At the time of Obama’s intervention in Libya, which was both illegal and unconstitutional, there were numerous reports of al-Qaeda activity in the country. But Republicans in Congress, led by McCain in the Senate, did not want to hold Obama accountable.
Andrew Bostom, the author of the highly acclaimed The Legacy of Jihad: Islamic Holy War and the Fate of Non-Muslims, was interviewed on America’s Morning News on September 17 and expressed disgust that the media are letting McCain get away with escaping his own responsibility for what has happened there. “He was one of the evangelists for this utterly failed policy, particularly in Libya,” Bostom noted.
This bipartisan nature of the failure, in the sense that McCain’s fingerprints are all over it, is why some conservatives are fearful that the Republicans don’t have the willingness to go after Obama’s record of foreign policy failure.
One thing is certain: the demonstrations will continue, and more Americans will have to go into hiding because of death threats from adherents of the “religion of peace.”
Our media could help stop this catastrophe, but they would prefer to save Obama’s presidency.
Cliff Kincaid is the Director of the AIM Center for Investigative Journalism and can be contacted at [email protected].
Interview by: Jen Alic of Oilprice.com
As rebels attempt to regroup in advance of a new strategy to overpower Assad, and Western powers try to start from scratch with a new rebel formation that is presumably devoid of Salafi Jihadists, the US is calling on third party, non-state actors to arm the rebels in order to avoid becoming embroiled in a geopolitically sensitive conflict just ahead of presidential elections. As attentions turn to the chaos breaking out across the Middle East and North Africa (and even further afield), what chance do the rebels have of pushing Assad to his limits? Michael Bagley, President of the Jellyfish Operations private intelligence boutique, which has adopted an approach that is contrary to the typical “yes-man” characteristics of its competitors, calls a spade a spade.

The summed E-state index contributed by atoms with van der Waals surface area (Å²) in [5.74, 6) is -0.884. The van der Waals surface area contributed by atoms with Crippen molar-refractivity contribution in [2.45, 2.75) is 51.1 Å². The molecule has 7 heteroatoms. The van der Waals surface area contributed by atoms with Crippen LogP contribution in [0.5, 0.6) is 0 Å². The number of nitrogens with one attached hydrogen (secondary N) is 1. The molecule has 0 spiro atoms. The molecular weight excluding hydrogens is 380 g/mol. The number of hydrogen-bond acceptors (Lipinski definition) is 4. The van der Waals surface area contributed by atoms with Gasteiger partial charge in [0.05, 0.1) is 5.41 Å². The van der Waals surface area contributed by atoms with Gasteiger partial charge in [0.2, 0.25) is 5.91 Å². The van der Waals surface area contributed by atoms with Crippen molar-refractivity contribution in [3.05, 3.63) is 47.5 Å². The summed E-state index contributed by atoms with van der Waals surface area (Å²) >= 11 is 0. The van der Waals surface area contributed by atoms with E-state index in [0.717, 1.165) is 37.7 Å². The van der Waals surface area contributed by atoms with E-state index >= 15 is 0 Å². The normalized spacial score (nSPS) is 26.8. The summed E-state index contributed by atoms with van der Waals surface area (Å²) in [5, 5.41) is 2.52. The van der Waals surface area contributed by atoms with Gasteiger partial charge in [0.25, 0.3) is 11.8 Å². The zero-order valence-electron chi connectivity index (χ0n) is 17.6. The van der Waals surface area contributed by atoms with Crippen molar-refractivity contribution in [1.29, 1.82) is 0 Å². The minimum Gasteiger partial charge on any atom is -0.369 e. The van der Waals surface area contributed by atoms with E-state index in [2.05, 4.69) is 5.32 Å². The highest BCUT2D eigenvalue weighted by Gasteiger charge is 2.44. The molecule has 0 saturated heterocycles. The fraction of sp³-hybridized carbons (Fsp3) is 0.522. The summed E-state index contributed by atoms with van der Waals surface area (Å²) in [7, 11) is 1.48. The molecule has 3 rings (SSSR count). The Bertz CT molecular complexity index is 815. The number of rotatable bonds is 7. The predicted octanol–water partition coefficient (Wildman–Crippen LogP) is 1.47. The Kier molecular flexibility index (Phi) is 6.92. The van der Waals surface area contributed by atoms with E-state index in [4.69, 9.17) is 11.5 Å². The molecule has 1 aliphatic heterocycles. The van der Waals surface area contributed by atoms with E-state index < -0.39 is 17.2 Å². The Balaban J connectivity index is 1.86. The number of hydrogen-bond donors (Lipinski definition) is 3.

In the interview, Michael discusses:
* Can the rebels defeat Assad
* What strategy the rebels need to adopt to be successful
* Why Al-Qaeda’s growing presence benefits Assad
* Why Assad’s strategy to weaken the rebels is working
* Who is going to arm the rebels
* Why the U.S & Europe can’t intervene
* Why the U.S. can’t make the same mistakes they made in Libya
* How to rid the rebels of extremist forces
Jen Alic: Let’s just start out with the biggest question on everyone’s mind. Can the rebels defeat Assad?
Michael Bagley: Certainly, they can, but to fully answer this question we have to look backwards and forwards. It was a grave mistake for the US and its Arab allies to purposefully facilitate an influx of foreign fighters, namely Salafi jihadists, into Syria through the Turkish border to boost the ranks of the Syrian rebels. Now the rebels are in a tough position, and clearly everyone is having second thoughts about this disastrous strategy, not least the true rebels themselves. This temporary solution to the rebels’ inadequate manpower is now a not-so-temporary setback. This is the first problem that must be resolved.
Alic: The next obvious question, then, is how does one get rid of extremist forces it has welcomed into its ranks?